Want Happy Customers? 6 Steps to Improve Your Social Customer Service

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According to the Nielson Social Media Report for 2012, social care (customer service using social media) is fast becoming one of the most popular methods for customers to air their compliments or grievances, and be reached by the companies they are discussing. In fact, one in three customers prefer social care for getting in touch, rather than contacting a company by phone.

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Amazingly, 70% of customer questions on Twitter are being ignored, as reported by Socially Devoted. And according to Social Mouths, 86% will stop doing business with your company because of bad service experiences, and 51% will only give you one chance to earn back their trust. Oh, and 50% of social media users in the US expect a reply to their complaint within an hour, 24 hours a day — so you must be kind, competent, and quick in your social care!

All these statistics show that customer service is an incredibly important part of social media. You need to be where your customers are, and be ready to interact with them. It’s another great reason to have a social media policy in place where you cover the rules for handling situations, what is and is not okay, and the workflow processes your company will use to respond to your customers.

It’s also important to run regular searches of social networks and blogs to find out how and where your brand is being mentioned (be sure to check for product names, applicable keywords, and common misspellings!) so you can jump in on the conversation and maintain your brand reputation.

Gremln Tip Gremln’s advanced search tools allow you to keep a close eye on brand mentions so you can get in on the conversation to help, clear up confusion, answer questions, and build overall brand awareness.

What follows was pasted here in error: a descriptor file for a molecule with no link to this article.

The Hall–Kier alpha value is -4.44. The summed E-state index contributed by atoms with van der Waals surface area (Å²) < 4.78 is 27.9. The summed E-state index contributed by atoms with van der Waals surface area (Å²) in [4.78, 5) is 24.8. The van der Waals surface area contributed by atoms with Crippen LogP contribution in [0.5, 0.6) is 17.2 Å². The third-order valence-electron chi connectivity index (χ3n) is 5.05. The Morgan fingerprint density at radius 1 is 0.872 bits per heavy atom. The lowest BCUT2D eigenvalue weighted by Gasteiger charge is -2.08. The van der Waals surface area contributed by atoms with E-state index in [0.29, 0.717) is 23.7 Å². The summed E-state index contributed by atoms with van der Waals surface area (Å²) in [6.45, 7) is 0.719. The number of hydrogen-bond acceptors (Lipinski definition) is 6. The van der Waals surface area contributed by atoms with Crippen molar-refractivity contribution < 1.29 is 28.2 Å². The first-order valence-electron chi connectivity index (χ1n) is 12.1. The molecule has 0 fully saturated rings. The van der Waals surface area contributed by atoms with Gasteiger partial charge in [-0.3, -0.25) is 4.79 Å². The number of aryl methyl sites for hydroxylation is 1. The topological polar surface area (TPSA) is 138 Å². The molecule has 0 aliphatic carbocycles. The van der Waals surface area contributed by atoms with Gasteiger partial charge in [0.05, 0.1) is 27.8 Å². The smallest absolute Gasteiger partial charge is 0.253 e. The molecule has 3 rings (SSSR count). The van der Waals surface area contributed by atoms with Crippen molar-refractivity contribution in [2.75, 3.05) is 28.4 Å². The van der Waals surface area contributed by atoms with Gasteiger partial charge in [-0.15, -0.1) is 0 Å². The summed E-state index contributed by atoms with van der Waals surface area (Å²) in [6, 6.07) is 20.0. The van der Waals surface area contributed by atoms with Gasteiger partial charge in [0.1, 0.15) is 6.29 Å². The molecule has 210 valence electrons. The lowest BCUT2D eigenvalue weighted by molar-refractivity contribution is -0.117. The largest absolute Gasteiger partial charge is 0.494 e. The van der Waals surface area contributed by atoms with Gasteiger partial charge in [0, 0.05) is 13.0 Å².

Lucky for you, we’ve got some tips for how you can start (or improve!) your brand’s social care.

1. Consider using a dedicated Twitter handle to interact with customers asking questions, complimenting the brand, or complaining about a problem or issue they are having. 30% of companies in the Interbrand 100 (which ranks businesses based on financial status) use them to separate their customer service dealings from their primary account. This allows you to separate the amount of tweets coming from your account and keep general attention away from customer problems or complaints out of your main feed.

Gremln Tip With Gremln, you can create dedicated panels for each of your social accounts, making it easy for you to keep track of customer conversations across all your channels.

2. Some problems are too complex to cover 140 characters at a time. If a customer is hoping to get a specific situation regarding personal information (account information, order numbers, etc.), you can only do so much before you need to start collecting their personal information. In these cases, let the customer know you’ll need to continue the conversation offline and let them know how to get in touch with you.

3. In situations where a customer is particularly verbose in their displeasure, you might also want to go offline. If you’ll be offering them a special discount that you don’t want all your followers to know about, or you want to decrease the amount of negativity coming from their end and contain it in a personal phone conversation, ask if you can take the conversation offline to better assist their needs. Continue to be kind and professional, no matter how disrespectful the customer may be, and encourage the customer to reach you by another method.

4. If a customer is asking a question or voicing a complaint, respond. Unless the customer is using blatantly offensive language, respond in a calm and understanding manner as quickly as possible. Social media has conditioned customers to get feedback almost immediately. Responding kindly, quickly, and appropriately will diminish the risk that the angry customer will take to multiple outlets to air his or her grievances. Angry customers who receive prompt, helpful attention often turn in to some of your biggest brand ambassadors!

5. Trolls (not the bridge-guarding kind… the negative-attention-Internet-lurking kind) and blatant foul language are common signals that someone is just looking for trouble and not for help or honest frustration with your brand. You don’t need to respond to everyone.

6. Remember that anything you say online is being recorded… whether by the archiving system your company uses to keep compliant, or potentially by someone else. If you wouldn’t say it with your boss looking directly over your shoulder, don’t post it.

 

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